Dull, J. Alfred / Green Bay and Fort Howard directory. Containing historical information of their early settlement and growth; their present standing; schools, churches, societies, etc. Also business directory of principle dealers. Street directory, ward boundaries, etc.
The city of Green Bay, Wisconsin, pp. -16 PDF (1.8 MB)
GREEN BAX CITY DIRECTORY. born of a noble family in France, had been impelled by his love of adventure to come to America, and there marrying the daughter of an Indian Chief, he had long lived among the Indians, and was much respected by them. His son Charles rose to great distinction as an Indian Officer during the French and Indian war, that broke out soon after their settlement at Green Bay. He will perhaps be best remem- bered, from the fact of his having command of the Indian forces in the celebrated defeat of Braddock. DeLanglade, occupying about the same position in the French army, as Washington did in the English. That is to say inferior in command, but practically head. Throughout all that war Chas. DeLanglade seemed to be present wherever there was a battle. When peace was declared, he returned to his home at Green Bay, for by the terms of the treaty, while the forts and unoccupied land, passed into the possession of the British Government, the settlers were allowed to hold the claims that they had received from the French Govern- ment. The little coloney remained for many years in statu quo. This was naturally the case from the character of the colonists, they were not men of business enterprise, nor were they eager to amass riches, they loved the wild life of the woods, and the indolent freedom of the Indian. Charles I)eLanglade was a half-breed, and nearly all the settlers had Indian wives. They were bold, courageous, and adventur- ous, as befitted their peculiar positions, but used no boat larger than a canoe, and raised no more grain than was needed for their own consumption. For many years they were content to grind their flour from a hand mill, turned by two persons, then a horse-power increased their milling facilities, so that they were able to grind fourteen bushels of wheat in a day. In 1785, forty years from its first settlement, the colony could boast of but seven families, and fifty-six souls. Six- teen out of these fifty-six, lived on the west side of the river, the remainder of the population and the two stores, that were then in operation were on the east side. These early settlers living so far away from all civilized 10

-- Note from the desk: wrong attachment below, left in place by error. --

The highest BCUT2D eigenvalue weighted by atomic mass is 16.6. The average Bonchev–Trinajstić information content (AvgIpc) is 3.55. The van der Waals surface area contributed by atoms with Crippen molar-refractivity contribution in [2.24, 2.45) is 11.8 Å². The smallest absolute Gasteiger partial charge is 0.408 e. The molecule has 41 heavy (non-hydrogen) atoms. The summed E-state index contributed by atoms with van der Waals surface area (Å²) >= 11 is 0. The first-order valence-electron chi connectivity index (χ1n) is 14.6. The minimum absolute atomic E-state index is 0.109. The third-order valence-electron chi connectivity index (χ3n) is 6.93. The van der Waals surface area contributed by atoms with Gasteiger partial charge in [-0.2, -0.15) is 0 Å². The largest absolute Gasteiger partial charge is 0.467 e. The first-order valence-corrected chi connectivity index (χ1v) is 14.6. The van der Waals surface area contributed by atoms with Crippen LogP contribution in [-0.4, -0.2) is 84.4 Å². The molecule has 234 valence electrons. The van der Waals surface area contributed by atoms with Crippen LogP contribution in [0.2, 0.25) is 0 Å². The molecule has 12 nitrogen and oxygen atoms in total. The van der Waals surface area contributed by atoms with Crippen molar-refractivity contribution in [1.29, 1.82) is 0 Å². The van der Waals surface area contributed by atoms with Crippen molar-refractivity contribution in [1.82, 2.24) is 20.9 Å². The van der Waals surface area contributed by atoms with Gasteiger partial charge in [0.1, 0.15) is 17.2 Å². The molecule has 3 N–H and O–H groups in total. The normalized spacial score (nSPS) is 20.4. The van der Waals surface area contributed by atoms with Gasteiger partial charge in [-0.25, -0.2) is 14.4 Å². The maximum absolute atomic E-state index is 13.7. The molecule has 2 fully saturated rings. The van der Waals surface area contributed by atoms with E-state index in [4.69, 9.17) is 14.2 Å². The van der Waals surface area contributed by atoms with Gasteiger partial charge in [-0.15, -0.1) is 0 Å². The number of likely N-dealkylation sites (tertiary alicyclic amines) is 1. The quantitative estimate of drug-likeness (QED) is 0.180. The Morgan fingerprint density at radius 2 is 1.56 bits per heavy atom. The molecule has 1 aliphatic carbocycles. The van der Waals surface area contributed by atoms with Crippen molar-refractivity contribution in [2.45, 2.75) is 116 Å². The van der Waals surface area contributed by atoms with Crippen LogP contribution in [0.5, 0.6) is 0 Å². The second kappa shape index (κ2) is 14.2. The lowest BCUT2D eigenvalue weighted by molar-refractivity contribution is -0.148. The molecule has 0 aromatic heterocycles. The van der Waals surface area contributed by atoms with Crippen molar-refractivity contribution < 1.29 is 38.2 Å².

Based on date of publication, this material is presumed to be in the public domain.| Original material owned by Shawano City-County Library.| For information on re-use see: http://digital.library.wisc.edu/1711.dl/Copyright